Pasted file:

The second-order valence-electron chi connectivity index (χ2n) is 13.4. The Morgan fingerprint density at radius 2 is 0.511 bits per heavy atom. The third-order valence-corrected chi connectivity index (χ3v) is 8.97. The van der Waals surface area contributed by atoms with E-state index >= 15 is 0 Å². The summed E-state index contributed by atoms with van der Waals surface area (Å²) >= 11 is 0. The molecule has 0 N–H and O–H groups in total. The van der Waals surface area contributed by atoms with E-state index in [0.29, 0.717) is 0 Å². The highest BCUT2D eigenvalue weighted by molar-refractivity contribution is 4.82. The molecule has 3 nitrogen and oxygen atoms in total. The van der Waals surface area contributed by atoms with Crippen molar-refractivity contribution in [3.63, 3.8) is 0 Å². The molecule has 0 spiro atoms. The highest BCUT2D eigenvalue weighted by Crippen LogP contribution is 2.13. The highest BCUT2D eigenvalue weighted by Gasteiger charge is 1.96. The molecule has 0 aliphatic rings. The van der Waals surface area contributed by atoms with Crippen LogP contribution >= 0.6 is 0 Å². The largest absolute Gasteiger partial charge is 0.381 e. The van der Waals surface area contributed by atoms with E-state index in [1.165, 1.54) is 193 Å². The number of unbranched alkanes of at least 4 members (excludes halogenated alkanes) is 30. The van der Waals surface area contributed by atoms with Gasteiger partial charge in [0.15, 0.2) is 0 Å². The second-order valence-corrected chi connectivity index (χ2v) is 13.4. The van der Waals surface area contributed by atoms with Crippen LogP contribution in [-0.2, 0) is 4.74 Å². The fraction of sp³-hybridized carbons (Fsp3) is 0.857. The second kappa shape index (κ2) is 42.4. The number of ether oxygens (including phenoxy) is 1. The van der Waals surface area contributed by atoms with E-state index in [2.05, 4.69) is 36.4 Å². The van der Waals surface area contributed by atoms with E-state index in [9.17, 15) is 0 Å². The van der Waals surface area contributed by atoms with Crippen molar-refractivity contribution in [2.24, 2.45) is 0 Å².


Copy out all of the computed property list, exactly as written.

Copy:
The second-order valence-electron chi connectivity index (χ2n) is 13.4. The Morgan fingerprint density at radius 2 is 0.511 bits per heavy atom. The third-order valence-corrected chi connectivity index (χ3v) is 8.97. The van der Waals surface area contributed by atoms with E-state index >= 15 is 0 Å². The summed E-state index contributed by atoms with van der Waals surface area (Å²) >= 11 is 0. The molecule has 0 N–H and O–H groups in total. The van der Waals surface area contributed by atoms with E-state index in [0.29, 0.717) is 0 Å². The highest BCUT2D eigenvalue weighted by molar-refractivity contribution is 4.82. The molecule has 3 nitrogen and oxygen atoms in total. The van der Waals surface area contributed by atoms with Crippen molar-refractivity contribution in [3.63, 3.8) is 0 Å². The molecule has 0 spiro atoms. The highest BCUT2D eigenvalue weighted by Crippen LogP contribution is 2.13. The highest BCUT2D eigenvalue weighted by Gasteiger charge is 1.96. The molecule has 0 aliphatic rings. The van der Waals surface area contributed by atoms with Crippen LogP contribution >= 0.6 is 0 Å². The largest absolute Gasteiger partial charge is 0.381 e. The van der Waals surface area contributed by atoms with E-state index in [1.165, 1.54) is 193 Å². The number of unbranched alkanes of at least 4 members (excludes halogenated alkanes) is 30. The van der Waals surface area contributed by atoms with Gasteiger partial charge in [0.15, 0.2) is 0 Å². The second-order valence-corrected chi connectivity index (χ2v) is 13.4. The van der Waals surface area contributed by atoms with Crippen LogP contribution in [-0.2, 0) is 4.74 Å². The fraction of sp³-hybridized carbons (Fsp3) is 0.857. The second kappa shape index (κ2) is 42.4. The number of ether oxygens (including phenoxy) is 1. The van der Waals surface area contributed by atoms with E-state index in [2.05, 4.69) is 36.4 Å². The van der Waals surface area contributed by atoms with E-state index in [9.17, 15) is 0 Å². The van der Waals surface area contributed by atoms with Crippen molar-refractivity contribution in [2.24, 2.45) is 0 Å².